Defense claims police kept asking Holmes questions after he asked for lawyer

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CENTENNIAL, Colo. — Aurora theater shooting suspect James Holmes was back in court Monday for a hearing about evidence in the case.

His lawyers are working to get some of the evidence thrown out because they claim it was gathered in violation of his rights.

Prosecutors say there were so many unknown dangers to the public associated with James Holmes explosives-rigged apartment, questions about the theater and the possibility of other conspirators, that

police were justified in asking Holmes more questions even after he had asked for an attorney. It’s called a “public safety exception” to the Miranda rule.

“Once someone requests an attorney and invokes their right to the Fifth Amendment they shouldn’t be interrogated by the police,” says defense attorney Dan Recht.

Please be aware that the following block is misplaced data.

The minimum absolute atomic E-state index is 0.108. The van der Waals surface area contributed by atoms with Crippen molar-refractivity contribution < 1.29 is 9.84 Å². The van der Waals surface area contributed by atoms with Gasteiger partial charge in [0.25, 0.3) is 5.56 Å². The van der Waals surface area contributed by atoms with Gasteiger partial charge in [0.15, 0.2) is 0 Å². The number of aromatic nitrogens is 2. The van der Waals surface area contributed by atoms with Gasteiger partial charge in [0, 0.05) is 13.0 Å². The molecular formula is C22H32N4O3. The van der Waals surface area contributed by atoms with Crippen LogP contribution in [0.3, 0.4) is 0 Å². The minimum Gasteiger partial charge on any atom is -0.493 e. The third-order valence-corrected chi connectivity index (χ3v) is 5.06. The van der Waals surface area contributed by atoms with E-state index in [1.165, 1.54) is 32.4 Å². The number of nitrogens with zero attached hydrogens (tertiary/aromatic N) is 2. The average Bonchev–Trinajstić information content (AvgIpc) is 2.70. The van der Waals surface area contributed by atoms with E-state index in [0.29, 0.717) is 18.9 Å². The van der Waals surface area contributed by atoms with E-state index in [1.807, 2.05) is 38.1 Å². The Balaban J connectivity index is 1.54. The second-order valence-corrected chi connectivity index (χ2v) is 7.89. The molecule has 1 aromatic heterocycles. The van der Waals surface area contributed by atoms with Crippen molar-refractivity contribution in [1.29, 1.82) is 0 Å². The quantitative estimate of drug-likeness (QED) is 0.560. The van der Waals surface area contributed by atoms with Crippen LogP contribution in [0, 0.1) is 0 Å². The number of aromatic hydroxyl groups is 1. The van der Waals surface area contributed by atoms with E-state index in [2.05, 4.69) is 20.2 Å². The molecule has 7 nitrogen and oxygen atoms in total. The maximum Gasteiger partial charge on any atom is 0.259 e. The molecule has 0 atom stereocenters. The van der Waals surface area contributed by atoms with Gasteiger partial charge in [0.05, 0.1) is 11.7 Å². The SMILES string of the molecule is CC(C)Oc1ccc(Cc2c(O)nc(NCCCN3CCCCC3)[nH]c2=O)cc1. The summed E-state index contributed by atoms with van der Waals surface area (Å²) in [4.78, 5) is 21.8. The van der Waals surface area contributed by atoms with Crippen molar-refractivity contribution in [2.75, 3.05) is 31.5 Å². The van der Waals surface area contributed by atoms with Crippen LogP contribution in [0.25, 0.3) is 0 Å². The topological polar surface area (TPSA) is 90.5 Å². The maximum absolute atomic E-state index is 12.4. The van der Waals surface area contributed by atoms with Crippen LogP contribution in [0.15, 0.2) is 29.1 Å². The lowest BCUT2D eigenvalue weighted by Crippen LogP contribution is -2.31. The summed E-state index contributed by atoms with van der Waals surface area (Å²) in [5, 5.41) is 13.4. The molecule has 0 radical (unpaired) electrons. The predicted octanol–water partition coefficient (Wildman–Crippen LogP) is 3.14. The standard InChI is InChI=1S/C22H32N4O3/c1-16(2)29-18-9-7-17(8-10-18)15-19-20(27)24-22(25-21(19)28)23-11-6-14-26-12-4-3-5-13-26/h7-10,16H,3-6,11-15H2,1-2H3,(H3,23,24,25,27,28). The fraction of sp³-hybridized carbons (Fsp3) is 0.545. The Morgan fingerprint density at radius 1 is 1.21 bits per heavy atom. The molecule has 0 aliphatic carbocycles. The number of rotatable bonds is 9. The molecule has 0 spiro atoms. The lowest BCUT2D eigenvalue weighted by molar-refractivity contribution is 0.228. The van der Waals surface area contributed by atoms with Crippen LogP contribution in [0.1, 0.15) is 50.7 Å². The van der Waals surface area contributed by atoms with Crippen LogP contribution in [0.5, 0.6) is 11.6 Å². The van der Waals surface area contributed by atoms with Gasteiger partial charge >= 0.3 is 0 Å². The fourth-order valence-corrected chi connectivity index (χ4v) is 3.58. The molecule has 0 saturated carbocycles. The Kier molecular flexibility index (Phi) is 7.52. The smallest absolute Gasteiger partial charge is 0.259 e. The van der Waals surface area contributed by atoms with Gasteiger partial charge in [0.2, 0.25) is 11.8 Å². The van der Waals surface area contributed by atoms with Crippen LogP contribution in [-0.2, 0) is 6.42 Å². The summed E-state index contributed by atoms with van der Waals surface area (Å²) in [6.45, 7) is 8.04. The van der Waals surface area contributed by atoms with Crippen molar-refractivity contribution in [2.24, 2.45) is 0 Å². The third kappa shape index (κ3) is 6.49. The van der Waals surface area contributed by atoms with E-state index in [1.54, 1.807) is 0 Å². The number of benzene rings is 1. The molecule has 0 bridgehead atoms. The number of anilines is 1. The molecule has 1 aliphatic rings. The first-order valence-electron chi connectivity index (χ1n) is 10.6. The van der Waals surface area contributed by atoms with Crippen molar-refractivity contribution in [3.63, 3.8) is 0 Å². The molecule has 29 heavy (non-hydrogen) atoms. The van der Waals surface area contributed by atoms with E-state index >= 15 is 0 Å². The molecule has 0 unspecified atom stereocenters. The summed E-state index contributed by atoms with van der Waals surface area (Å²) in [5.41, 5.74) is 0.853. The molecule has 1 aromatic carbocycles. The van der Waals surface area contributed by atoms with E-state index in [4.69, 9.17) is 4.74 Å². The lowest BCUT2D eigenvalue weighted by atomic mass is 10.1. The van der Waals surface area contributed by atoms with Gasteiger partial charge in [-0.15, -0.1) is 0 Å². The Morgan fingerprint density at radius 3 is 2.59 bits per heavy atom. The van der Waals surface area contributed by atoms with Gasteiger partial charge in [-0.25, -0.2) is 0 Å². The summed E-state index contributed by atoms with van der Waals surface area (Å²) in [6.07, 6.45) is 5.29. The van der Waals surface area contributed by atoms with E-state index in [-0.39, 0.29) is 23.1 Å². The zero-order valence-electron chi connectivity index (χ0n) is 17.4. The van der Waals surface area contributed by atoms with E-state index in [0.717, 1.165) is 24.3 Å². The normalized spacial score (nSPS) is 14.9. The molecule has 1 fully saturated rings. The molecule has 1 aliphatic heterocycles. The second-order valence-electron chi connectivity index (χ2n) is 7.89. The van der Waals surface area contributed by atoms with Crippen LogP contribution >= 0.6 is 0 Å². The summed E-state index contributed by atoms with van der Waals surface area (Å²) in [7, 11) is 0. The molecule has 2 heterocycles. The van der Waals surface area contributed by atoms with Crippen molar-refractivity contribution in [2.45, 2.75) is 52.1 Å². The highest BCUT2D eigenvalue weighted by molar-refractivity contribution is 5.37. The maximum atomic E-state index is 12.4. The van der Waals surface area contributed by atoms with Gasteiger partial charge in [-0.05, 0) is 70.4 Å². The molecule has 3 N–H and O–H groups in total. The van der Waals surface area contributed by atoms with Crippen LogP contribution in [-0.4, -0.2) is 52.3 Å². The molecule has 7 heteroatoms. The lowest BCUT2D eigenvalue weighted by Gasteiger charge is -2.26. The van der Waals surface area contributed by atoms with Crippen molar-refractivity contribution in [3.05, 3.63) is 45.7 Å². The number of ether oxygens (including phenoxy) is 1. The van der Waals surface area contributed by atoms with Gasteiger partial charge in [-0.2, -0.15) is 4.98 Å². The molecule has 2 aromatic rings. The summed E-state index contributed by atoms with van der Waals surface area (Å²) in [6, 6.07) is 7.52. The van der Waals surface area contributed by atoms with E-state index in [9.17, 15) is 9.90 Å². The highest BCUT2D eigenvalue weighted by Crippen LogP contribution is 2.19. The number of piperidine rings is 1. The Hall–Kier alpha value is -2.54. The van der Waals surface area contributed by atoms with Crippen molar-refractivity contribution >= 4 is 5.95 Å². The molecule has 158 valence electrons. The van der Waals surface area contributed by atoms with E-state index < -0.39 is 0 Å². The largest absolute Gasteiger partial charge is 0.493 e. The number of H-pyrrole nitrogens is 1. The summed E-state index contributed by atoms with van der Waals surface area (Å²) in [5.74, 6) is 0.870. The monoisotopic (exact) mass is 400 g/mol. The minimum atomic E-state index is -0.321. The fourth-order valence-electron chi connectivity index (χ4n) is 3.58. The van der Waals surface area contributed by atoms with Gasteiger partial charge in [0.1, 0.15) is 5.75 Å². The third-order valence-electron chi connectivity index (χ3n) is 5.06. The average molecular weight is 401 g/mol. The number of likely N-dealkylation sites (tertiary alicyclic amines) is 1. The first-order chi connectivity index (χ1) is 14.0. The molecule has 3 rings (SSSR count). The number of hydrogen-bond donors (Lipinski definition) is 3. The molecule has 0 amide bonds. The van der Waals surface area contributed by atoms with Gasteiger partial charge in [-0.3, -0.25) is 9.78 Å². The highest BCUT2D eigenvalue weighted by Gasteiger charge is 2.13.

In fact Holmes had asked for a lawyer three times during seven minutes of questioning by police the night he was arrested.

But his defense attorneys say he sat in jail 13 hours without seeing a lawyer. Even though public defender Daniel King had been trying to get in to see him all afternoon.

The defense claims police ignored those facts, as well as a defense request not to talk to Holmes when they went back to ask the suspect how to dismantle the bombs in his apartment. Police said at the time they had a request from the director of the FBI.

“I suspect the violation of the constitutional rights is so great that the judge will in fact, find there was a constitutional violation,” Recht says.

In June of this year prosecutors discovered a warrant for thousands of pages of Holmes bank records in California had been written improperly by police.

Those records were indirectly linked to weapons, ammunition and equipment used by Holmes in the theater massacre. That warrant had to re-submitted two months ago to get those same records. The defense claims those records should not be admitted as evidence in the trial.

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